Music soothes the din of philosophy and lightens incessantly over the heads of sages.—Journal,  23 June 1840
Nature makes no noise. The howling storm, the rustling leaf, the pattering rain are no disturbance, there is an essential and unexplored harmony in them.—Journal18 November 1837
Once, when Joe had called again, and we were listening for moose, we heard come faintly echoing, or creeping from far, through the moss-clad aisles, a dull, dry, rushing sound, with a solid core to it, yet as if half smothered under the grasp of the luxuriant and fungus-like forest, like the shutting of a door in some distant entry of the damp and shaggy wilderness.—The Maine Woods
One early thrush gave me a note or two as I drove along the woodland path.—Walden
Only in their saner moments do men hear the crickets. It is balm to the philosopher. It tempers his thoughts.—Journal, 22 May 1854
Our reflections had already acquired a historical remoteness from the scenes we had left, and we ourselves essayed to sing.—A Week on the Concord and Merrimack Rivers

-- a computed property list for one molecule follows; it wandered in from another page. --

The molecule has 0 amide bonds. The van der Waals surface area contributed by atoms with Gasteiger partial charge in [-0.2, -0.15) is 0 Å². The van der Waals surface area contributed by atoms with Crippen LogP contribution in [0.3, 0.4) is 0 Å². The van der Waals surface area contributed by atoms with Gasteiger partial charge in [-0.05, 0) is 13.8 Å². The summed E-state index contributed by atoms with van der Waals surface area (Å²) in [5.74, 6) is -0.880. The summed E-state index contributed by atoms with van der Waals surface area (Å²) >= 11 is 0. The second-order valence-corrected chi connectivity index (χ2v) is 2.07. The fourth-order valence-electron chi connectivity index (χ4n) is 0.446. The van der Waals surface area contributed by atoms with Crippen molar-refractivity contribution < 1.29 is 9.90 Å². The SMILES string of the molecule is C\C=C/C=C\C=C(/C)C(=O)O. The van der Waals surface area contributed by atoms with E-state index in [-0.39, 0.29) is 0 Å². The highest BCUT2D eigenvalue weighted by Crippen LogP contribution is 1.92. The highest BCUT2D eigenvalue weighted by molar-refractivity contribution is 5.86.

The earth song of the cricket! Before Christianity was, it is. Health, health, health, is the burden of its song.—Journal, 17 June 1852
The man I meet with is not often so instructive as the silence he breaks.—Journal, 7 January 1857
The morning wind forever blows, the poem of creation is uninterrupted; but few are the ears that hear it.—Walden
The occupied ear thinks that beyond the cricket no sound can be heard, but there is an immortal melody that may be heard morning, noon, and night, by ears that can attend, and from time to time this man or that hears it, having ears that were made for music.—Journal, 21 July 1851
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